At school the next day, Jack very passively battles the alien invasion by running to the principal to avoid Mr. Liss. But the principal's interest is compounded by the fact that she has been infected by aliens also. She tries to hug him but he wants his personal space respected. He hightails it out of the office and runs through the school, only to wind up in an auditorium during a police presentation to the student body. Jack gets the bright idea of running up on the stage and announcing the whole alien invasion. Somehow neither the student body nor the police department get behind his logical alien hugging speech and so they openly ridicule Jack.

The principal drags Jack offstage and completely disregards her own PDA rules by trying to hug him yet again. Jack wiggles free and runs backstage, hiding in an old costume trunk. Other than being interrupted by Laurence Olivier and Michael Caine, he remains safely undetected inside the chest until the assembly ends. After the applause dies down, Jack rushes to tattle to the cops, but spies the principal embracing them. Uh, NWA weren't saying "Hug tha Police."

Jack knows he's running out of time, so naturally he needs to try out for the swim team first. His friends Henry and Derek show up and drag him to the school's pool, where his coach is impatiently waiting. The coach decides to make up for the lost time by having five boys at a time race. Strangely, Henry and Derek won't go in the pool and disappear while Jack swims his laps. Hmm, M Night, did you rip off this book too?

In the locker room, Henry and Derek confront and try to hug Jack. Shock of all shocks. However, they are interrupted by the non-infected coach and Jack slips out and races home. However, the house is empty and there are puddles of green slime on the floor. Luckily his mom left a note explaining that his little sister had to go to the hospital for a sore throat. The green stuff on the ground is revealed to be lime Jell-o, which Jack confirms by tasting. I guess he follows the 5000-Second Rule for food dropped on the floor.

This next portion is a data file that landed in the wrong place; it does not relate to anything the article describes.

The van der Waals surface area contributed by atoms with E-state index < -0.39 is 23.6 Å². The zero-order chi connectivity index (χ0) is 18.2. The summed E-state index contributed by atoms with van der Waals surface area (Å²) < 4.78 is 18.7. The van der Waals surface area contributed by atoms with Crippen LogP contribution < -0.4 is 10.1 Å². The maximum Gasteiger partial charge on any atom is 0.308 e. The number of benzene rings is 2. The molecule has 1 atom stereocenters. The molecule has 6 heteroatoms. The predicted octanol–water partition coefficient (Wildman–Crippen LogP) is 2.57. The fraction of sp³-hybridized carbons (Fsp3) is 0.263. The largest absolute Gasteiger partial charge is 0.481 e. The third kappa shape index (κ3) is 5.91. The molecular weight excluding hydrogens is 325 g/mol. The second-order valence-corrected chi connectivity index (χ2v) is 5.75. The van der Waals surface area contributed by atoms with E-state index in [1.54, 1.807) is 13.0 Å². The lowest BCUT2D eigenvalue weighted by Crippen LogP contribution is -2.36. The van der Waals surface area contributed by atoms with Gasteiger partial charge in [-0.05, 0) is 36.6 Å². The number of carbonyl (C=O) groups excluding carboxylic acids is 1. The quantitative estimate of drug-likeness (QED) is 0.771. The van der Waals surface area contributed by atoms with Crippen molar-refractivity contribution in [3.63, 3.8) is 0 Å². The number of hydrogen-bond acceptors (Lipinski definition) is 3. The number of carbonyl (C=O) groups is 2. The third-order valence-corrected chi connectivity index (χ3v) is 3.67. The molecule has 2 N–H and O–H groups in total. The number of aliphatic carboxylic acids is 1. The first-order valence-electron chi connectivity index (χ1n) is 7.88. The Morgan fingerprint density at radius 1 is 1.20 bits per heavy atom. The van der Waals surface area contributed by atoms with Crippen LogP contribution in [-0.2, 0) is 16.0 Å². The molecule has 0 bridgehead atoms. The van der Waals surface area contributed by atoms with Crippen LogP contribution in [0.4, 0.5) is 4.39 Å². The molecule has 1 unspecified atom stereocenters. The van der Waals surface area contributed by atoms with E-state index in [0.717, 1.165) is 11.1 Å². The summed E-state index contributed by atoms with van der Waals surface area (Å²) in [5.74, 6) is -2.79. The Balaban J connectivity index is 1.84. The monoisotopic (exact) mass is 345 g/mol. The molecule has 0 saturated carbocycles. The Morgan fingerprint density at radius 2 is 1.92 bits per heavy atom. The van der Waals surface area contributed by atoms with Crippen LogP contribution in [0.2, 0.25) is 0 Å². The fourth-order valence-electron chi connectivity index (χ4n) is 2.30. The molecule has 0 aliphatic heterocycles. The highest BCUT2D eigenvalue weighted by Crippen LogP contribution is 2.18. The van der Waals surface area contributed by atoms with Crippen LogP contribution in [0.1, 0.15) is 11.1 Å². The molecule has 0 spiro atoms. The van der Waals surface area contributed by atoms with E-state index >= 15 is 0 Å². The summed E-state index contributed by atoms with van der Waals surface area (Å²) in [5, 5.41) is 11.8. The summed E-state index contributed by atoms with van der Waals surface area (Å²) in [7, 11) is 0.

Two more of Jack's friends, Marsha and Maddy, show up at the front door. Jack isn't sure he can trust them, so he looks out at them from behind the safety afforded by the small thin door chain. The girls beg him to let them in, as they're trying to run away from Henry and Derek, who have been acting weird. Jack decides to let them in and as he opens the door, another questionable meteor shower occurs. Small orange balls crash down like hail all over the neighborhood, smashing into his house and around the driveway. The girls reveal their clicking stutter and get excited, as they had been waiting for the reinforcements. The girls are infected, and not just with cooties.

Jack locks the girls out using the chain and after a few futile hurls they give up. The balls start to hatch and the aliens roam around the neighborhood, though for some reason none of them bother Jack. Jack's dad calls and tells him to grow up and stop talking about aliens. The call comes about the same time as his neighbors begin running out of their houses and begging the cops to help them, only to be placated by a hug. Is this their Crash Moment?

Since none of the aliens bother to check his house, Jack hangs around and makes a sandwich. He thinks about visiting Mr. Fleshman, but he's too afraid to go outside. He does spy him through his window though, calmly watching TV as though nothing were happening. Taking a cue, Jack also watches some TV and unleashes this bon mot:

"Even the weatherman!" I moaned. "Even the weatherman has been possessed by aliens!"